9. If a king, elephant or knight, in its normal course of movement, lands on another player's piece, that piece is captured and removed from the board. Kings may be captured like any other piece, and a player may capture his ally’s pieces.

10. A boat may likewise capture other players’ pawns, or boats, but not their elephants, knights or kings.

11. A pawn captures another player’s pawn or boat by moving forward diagonally one space. It may not capture elephants, knights or kings.

12. If a player’s boat comes to rest beside the other three boats, those other boats are all captured and removed from the board. This is called the “triumph of the boat”.

13. If a player lands his king on his ally king’s starting square, then he has “gained a throne”; he takes control of his ally’s army. Thereafter, he may use his roll to move an ally’s piece, or vice versa. This does not count if an enemy throne is gained; that enemy may continue to move as normal.

14. If one player from each partnership has captured the other enemy’s king, e.g. if black has captured red’s king and yellow has captured green’s king, then the capturing players may agree to an “exchange of kings”. The captured kings are then returned to their owners, and placed on their starting squares, or as near as possible if those squares are occupied.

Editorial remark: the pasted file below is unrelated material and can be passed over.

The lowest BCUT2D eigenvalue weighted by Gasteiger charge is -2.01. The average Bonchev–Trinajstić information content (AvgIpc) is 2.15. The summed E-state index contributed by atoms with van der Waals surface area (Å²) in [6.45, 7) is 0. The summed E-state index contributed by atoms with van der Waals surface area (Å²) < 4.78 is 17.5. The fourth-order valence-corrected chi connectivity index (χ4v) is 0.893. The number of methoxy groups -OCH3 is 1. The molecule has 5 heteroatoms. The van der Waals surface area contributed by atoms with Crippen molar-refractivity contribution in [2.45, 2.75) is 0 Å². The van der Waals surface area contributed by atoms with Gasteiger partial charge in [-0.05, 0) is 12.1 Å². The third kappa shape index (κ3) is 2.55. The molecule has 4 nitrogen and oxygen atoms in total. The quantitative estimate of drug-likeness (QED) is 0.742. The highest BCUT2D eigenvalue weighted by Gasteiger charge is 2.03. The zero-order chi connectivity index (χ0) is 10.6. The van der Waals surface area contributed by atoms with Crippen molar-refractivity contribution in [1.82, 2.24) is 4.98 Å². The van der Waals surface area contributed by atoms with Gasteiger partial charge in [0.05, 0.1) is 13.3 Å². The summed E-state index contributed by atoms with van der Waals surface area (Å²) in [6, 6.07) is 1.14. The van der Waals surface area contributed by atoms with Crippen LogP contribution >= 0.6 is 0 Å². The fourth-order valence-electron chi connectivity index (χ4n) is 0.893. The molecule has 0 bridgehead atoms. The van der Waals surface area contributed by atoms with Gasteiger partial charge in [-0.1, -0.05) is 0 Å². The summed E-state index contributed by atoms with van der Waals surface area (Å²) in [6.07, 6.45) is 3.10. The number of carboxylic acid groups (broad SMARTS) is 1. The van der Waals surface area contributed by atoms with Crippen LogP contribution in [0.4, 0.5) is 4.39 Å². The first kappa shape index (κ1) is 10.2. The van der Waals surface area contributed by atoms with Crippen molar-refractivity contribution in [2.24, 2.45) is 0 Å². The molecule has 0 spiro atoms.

15. If a player has captured both enemy kings, he may demand the release of his ally’s king, to be replaced on the board as above.

16. If a pawn reaches an unmarked square at the end of the board, it is promoted to whatever piece started on that file, be it a horse or an elephant. This may only be done if a pawn has already been lost; otherwise a pawn may not move to the end of the board.

17. If, however, the player has only a boat and a pawn left, then the pawn becomes “privileged”, and on reaching any square at the end of the board, may promote to any piece at the choice of its owner.

18. A partnership wins the game if their forces are the last remaining on the board.

19. If only kings are left on the board then the players are said to have fought to an “honourable peace”, and the game is drawn.


My favorite game. A very hectic game with four players. Chaturaji is the best of games.

Tobacco - 01:05, 27/12/2019

Hi there!

Is there a website where I can play this online?

Storm Ryan - 18:22, 27/11/2020